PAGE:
With respect to (2), the propensity of psychiatric drugs to cause violence, attached is the Statement on the Connection Between Psychotropic Drugs and Mass Murder recently issued by the International Society for Ethical Psychology and Psychiatry (ISEPP), demonstrating the clear link between psychiatric drugs and violence. As the ISEPP Statement points out:
• Christopher Pittman was on antidepressants when he killed his grandparents.
• Eric Harris, one of the gunmen in the Columbine school shooting, was taking Luvox and Dylan Klebold, his partner, had taken Zoloft and Paxil.
• Doug Williams, who killed five and wounded nine of his fellow Lockheed Martin employees, was on Zoloft and Celexa.
• Michael McDermott was on three antidepressants when he fired off 37 rounds and killed seven of his fellow employees in the Massachusetts Wakefield massacre.
• Kip Kinkel was on Prozac when he killed his parents and then killed 2 children and wounded 25 at a nearby school.
• In fourteen recent school shoots, the acts were committed by persons taking or withdrawing from psychiatric drugs, resulting in over 100 wounded and 58 killed.
• In other school shootings, information about the shooter’s prescription drug use and other medical history were kept from public records.
This last point is very important — the involvement of psychiatric drugs in many mass shootings is being withheld from the public. There have been reports that Adam Lanza was on psychiatric drugs, but that has not been confirmed to my knowledge. It is essential that the involvement of psychiatric drugs in these tragedies be investigated and reported to the public.
What is clear, is that the involvement of the mental health system and mental health professionals does not prevent these horrors and being diagnosed with a mental illness is not a reliable predictor of violence.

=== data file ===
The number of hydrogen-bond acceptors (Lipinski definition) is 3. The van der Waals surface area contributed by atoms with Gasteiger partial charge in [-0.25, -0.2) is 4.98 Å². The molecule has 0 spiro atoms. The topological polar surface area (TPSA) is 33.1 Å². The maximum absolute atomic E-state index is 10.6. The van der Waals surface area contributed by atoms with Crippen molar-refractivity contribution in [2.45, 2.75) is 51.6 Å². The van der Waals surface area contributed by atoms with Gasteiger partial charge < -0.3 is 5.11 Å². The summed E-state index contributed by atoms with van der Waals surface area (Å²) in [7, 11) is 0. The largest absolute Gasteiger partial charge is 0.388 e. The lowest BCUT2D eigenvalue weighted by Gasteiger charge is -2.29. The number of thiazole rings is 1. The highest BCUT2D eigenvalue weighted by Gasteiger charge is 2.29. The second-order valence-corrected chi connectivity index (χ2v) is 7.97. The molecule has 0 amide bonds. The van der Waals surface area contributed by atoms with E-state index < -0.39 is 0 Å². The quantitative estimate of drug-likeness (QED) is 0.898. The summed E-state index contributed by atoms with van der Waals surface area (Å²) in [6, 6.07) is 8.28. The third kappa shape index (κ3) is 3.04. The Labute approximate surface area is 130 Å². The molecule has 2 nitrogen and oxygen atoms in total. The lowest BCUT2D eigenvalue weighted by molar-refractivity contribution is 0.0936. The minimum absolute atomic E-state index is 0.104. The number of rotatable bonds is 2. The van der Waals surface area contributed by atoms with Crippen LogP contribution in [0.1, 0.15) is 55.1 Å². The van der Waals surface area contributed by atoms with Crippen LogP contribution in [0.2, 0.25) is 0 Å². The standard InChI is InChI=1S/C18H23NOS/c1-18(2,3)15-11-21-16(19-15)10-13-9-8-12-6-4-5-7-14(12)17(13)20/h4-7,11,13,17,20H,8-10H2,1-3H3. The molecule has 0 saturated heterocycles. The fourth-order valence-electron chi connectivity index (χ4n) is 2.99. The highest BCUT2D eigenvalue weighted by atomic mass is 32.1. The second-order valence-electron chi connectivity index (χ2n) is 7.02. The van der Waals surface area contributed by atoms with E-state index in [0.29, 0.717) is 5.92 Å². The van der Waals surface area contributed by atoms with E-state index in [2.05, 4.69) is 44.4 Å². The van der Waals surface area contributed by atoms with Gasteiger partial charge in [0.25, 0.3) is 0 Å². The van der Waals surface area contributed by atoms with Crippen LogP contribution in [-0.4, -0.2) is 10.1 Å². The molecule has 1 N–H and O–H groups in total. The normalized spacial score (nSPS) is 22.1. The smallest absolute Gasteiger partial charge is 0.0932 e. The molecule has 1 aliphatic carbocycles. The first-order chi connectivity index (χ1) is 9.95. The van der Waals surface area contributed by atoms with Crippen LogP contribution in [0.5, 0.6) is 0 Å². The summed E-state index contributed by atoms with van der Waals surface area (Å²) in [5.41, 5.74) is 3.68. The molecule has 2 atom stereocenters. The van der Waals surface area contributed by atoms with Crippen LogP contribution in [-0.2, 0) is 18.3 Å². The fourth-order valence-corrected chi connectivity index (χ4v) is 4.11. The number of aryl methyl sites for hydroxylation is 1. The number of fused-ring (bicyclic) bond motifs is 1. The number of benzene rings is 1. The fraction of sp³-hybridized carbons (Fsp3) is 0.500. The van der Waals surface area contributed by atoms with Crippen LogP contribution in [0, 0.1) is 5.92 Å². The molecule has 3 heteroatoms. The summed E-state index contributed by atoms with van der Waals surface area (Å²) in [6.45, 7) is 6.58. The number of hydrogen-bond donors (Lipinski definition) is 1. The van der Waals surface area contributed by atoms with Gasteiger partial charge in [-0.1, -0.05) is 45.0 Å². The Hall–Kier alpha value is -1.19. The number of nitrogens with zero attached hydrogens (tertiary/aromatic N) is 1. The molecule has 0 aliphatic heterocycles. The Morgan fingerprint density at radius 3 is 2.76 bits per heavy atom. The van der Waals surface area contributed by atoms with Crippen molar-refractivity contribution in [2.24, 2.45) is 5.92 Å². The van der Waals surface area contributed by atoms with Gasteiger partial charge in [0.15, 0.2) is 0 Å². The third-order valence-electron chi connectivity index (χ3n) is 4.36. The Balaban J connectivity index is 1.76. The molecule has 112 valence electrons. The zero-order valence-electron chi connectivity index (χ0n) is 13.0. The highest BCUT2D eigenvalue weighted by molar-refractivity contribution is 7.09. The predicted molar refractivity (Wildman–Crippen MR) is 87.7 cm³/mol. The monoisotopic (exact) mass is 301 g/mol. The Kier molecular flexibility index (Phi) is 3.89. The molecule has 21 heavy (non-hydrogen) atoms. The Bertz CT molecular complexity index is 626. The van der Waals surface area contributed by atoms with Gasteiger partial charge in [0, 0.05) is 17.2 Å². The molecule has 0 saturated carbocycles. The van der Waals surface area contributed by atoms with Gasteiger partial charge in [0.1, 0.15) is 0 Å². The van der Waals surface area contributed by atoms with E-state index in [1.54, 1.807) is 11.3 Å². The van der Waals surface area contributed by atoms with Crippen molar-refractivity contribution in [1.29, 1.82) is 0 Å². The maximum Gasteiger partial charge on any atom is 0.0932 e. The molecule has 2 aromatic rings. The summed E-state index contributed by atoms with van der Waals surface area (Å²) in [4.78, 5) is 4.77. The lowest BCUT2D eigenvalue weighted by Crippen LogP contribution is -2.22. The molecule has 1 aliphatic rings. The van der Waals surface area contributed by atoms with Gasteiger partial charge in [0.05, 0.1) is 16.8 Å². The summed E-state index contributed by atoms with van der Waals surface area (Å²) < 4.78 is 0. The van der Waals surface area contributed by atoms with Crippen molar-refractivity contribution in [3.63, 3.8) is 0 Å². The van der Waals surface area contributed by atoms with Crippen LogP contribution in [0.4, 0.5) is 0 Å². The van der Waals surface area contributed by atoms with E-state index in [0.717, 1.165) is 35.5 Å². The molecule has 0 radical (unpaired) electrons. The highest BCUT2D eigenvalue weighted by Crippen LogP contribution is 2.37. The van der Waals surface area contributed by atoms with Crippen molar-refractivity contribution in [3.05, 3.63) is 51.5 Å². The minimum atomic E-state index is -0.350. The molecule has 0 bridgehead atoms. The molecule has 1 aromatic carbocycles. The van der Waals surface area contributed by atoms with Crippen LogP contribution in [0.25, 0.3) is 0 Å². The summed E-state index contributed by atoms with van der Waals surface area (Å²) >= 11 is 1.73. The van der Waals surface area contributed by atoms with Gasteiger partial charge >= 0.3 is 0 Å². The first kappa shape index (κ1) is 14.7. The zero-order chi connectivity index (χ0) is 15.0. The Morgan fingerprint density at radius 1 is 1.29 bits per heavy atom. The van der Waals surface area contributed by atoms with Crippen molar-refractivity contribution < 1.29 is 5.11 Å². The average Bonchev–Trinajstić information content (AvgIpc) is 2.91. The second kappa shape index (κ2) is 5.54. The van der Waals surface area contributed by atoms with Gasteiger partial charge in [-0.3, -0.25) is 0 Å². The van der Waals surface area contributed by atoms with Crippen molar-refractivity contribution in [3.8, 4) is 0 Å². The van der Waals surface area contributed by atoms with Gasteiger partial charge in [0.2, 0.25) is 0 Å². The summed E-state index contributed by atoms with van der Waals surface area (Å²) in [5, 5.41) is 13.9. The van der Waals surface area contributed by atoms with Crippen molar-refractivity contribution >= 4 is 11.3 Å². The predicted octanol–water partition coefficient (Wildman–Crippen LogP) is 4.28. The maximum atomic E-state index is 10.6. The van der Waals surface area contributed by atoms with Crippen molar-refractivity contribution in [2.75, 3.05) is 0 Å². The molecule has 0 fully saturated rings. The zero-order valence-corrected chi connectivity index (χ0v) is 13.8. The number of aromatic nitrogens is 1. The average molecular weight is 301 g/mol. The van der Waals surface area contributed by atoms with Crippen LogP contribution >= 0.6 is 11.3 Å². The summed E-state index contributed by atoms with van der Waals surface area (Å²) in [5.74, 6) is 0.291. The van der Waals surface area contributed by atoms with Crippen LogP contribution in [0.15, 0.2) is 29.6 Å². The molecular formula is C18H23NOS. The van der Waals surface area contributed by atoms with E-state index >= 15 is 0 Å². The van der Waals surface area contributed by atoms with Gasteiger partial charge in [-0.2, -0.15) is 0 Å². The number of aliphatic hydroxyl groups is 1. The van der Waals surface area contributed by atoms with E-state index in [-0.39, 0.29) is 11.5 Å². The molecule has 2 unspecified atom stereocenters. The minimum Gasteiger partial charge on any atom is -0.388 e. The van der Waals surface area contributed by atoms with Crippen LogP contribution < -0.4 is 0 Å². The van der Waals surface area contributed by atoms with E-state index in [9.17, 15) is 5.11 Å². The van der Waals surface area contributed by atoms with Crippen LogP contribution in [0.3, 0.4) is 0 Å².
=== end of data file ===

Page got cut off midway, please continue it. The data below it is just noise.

Given that mental health services appear to have overestimated the strength of the evidence base for antipsychotic medication, while underestimating the seriousness of the adverse effects, it seems sensible to re-evaluate the risk – benefit ratio of such drugs. This risk – benefit profile may be a factor in the high rates of non-adherence and discontinuation of medication found in patients with psychosis; thus, some decisions to refuse or discontinue antipsychotic medication may represent a rational informed choice rather than an irrational decision due to lack of insight or symptoms such as suspiciousness.
…the sunsets helped inspire one of the world’s best-known paintings: Edvard Munch was walking with some friends one evening as the sun descended through the haze: “it was as if a flaming sword of blood slashed open the vault of heaven,” he recalled; “the atmosphere turned to blood – with glaring tongues of fire – the hills became deep blue – the fjord shaded into cold blue – among the yellow and red colours – that garish blood-red – on the road – and the railing – my companions’ faces became yellow-white – I felt something like a great scream – and truly I heard a great scream.” His painting The Scream (1893), of which he made several versions, is an enduring (and much stolen) expressionist masterpiece, a vision of human desolation writhing beneath an apocalyptic sky, as “a great unending scream pierces through nature.”
Not enough to fill my hand—
ashes and chips of bone.
I offer you—
the dust of your body
(dust of my body)
a rose garden lacing a pint-sized pond
where children will skate
on the hard frozen days of your birth.
Though it poses as a solution, today’s nihilistic ecotheology is actually a significant obstacle to dealing with ecological problems created by modernization— one that must be replaced by a new, creative, and life-affirming worldview. After all, human development, wealth, and technology liberated us from hunger, deprivation, and insecurity; now they must be considered essential to overcoming ecological risks.
photo by greg parker, 2012 National Geographic
Often seen floating in thin strands on freshwater streams and ponds, Spirogyra cells are filled with chloroplasts — packets of chlorophyll that allow the plants to generate energy via photosynthesis — whose spiraling shapes give the genus its name.